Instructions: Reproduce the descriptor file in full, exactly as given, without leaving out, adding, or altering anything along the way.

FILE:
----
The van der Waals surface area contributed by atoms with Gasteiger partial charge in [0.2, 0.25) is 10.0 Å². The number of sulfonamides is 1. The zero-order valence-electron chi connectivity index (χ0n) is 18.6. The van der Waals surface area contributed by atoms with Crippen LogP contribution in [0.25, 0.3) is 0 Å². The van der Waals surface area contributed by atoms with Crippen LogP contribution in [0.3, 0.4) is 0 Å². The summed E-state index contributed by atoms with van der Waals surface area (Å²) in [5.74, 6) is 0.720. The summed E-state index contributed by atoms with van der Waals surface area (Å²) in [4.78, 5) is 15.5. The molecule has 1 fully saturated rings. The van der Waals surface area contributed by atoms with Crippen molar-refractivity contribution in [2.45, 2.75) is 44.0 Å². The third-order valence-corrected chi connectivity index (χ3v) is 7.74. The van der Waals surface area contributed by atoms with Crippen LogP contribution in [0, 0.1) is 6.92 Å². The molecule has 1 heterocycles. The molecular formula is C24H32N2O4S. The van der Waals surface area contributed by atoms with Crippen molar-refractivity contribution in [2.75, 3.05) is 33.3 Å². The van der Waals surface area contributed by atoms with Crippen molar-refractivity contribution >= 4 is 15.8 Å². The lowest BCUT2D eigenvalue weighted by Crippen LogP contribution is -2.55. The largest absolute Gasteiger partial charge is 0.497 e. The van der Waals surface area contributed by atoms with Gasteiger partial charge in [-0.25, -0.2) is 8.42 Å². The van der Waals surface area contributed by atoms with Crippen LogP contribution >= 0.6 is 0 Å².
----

The van der Waals surface area contributed by atoms with Gasteiger partial charge in [0.2, 0.25) is 10.0 Å². The number of sulfonamides is 1. The zero-order valence-electron chi connectivity index (χ0n) is 18.6. The van der Waals surface area contributed by atoms with Crippen LogP contribution in [0.25, 0.3) is 0 Å². The van der Waals surface area contributed by atoms with Crippen LogP contribution in [0.3, 0.4) is 0 Å². The summed E-state index contributed by atoms with van der Waals surface area (Å²) in [5.74, 6) is 0.720. The summed E-state index contributed by atoms with van der Waals surface area (Å²) in [4.78, 5) is 15.5. The molecule has 1 fully saturated rings. The van der Waals surface area contributed by atoms with Crippen molar-refractivity contribution in [2.45, 2.75) is 44.0 Å². The third-order valence-corrected chi connectivity index (χ3v) is 7.74. The van der Waals surface area contributed by atoms with Crippen LogP contribution in [0, 0.1) is 6.92 Å². The molecule has 1 heterocycles. The molecular formula is C24H32N2O4S. The van der Waals surface area contributed by atoms with Crippen molar-refractivity contribution in [2.75, 3.05) is 33.3 Å². The van der Waals surface area contributed by atoms with Crippen molar-refractivity contribution >= 4 is 15.8 Å². The lowest BCUT2D eigenvalue weighted by Crippen LogP contribution is -2.55. The largest absolute Gasteiger partial charge is 0.497 e. The van der Waals surface area contributed by atoms with Gasteiger partial charge in [-0.25, -0.2) is 8.42 Å². The van der Waals surface area contributed by atoms with Crippen LogP contribution >= 0.6 is 0 Å².